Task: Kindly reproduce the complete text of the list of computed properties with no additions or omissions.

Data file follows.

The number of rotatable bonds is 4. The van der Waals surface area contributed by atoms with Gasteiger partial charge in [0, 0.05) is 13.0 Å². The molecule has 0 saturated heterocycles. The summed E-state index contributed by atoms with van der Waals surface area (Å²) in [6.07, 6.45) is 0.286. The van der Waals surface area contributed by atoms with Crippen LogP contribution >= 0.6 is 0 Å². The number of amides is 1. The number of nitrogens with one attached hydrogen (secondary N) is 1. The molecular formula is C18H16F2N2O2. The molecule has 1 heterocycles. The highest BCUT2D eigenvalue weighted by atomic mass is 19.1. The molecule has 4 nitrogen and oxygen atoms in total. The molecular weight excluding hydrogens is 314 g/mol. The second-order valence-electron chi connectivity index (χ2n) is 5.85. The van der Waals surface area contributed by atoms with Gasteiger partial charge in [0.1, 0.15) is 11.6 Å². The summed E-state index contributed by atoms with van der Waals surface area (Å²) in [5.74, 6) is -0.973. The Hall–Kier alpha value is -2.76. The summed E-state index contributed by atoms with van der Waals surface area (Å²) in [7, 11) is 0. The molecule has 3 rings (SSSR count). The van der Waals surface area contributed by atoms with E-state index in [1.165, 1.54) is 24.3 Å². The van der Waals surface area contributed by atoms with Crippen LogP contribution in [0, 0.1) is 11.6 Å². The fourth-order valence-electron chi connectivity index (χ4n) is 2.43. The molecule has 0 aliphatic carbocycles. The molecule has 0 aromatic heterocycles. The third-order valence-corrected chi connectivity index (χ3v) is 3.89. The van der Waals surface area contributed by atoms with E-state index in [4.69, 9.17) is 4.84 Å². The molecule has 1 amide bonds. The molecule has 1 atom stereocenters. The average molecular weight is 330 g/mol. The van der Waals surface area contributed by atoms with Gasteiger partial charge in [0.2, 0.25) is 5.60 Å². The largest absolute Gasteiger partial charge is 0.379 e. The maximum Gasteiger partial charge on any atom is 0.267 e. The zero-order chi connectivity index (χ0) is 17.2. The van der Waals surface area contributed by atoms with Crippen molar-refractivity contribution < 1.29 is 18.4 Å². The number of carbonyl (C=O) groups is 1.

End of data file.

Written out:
The number of rotatable bonds is 4. The van der Waals surface area contributed by atoms with Gasteiger partial charge in [0, 0.05) is 13.0 Å². The molecule has 0 saturated heterocycles. The summed E-state index contributed by atoms with van der Waals surface area (Å²) in [6.07, 6.45) is 0.286. The van der Waals surface area contributed by atoms with Crippen LogP contribution >= 0.6 is 0 Å². The number of amides is 1. The number of nitrogens with one attached hydrogen (secondary N) is 1. The molecular formula is C18H16F2N2O2. The molecule has 1 heterocycles. The highest BCUT2D eigenvalue weighted by atomic mass is 19.1. The molecule has 4 nitrogen and oxygen atoms in total. The molecular weight excluding hydrogens is 314 g/mol. The second-order valence-electron chi connectivity index (χ2n) is 5.85. The van der Waals surface area contributed by atoms with Gasteiger partial charge in [0.1, 0.15) is 11.6 Å². The summed E-state index contributed by atoms with van der Waals surface area (Å²) in [5.74, 6) is -0.973. The Hall–Kier alpha value is -2.76. The summed E-state index contributed by atoms with van der Waals surface area (Å²) in [7, 11) is 0. The molecule has 3 rings (SSSR count). The van der Waals surface area contributed by atoms with E-state index in [1.165, 1.54) is 24.3 Å². The van der Waals surface area contributed by atoms with Crippen LogP contribution in [0, 0.1) is 11.6 Å². The fourth-order valence-electron chi connectivity index (χ4n) is 2.43. The molecule has 0 aliphatic carbocycles. The molecule has 0 aromatic heterocycles. The third-order valence-corrected chi connectivity index (χ3v) is 3.89. The van der Waals surface area contributed by atoms with E-state index in [4.69, 9.17) is 4.84 Å². The molecule has 1 amide bonds. The molecule has 1 atom stereocenters. The average molecular weight is 330 g/mol. The van der Waals surface area contributed by atoms with Gasteiger partial charge in [0.2, 0.25) is 5.60 Å². The largest absolute Gasteiger partial charge is 0.379 e. The maximum Gasteiger partial charge on any atom is 0.267 e. The zero-order chi connectivity index (χ0) is 17.2. The van der Waals surface area contributed by atoms with Crippen molar-refractivity contribution < 1.29 is 18.4 Å². The number of carbonyl (C=O) groups is 1.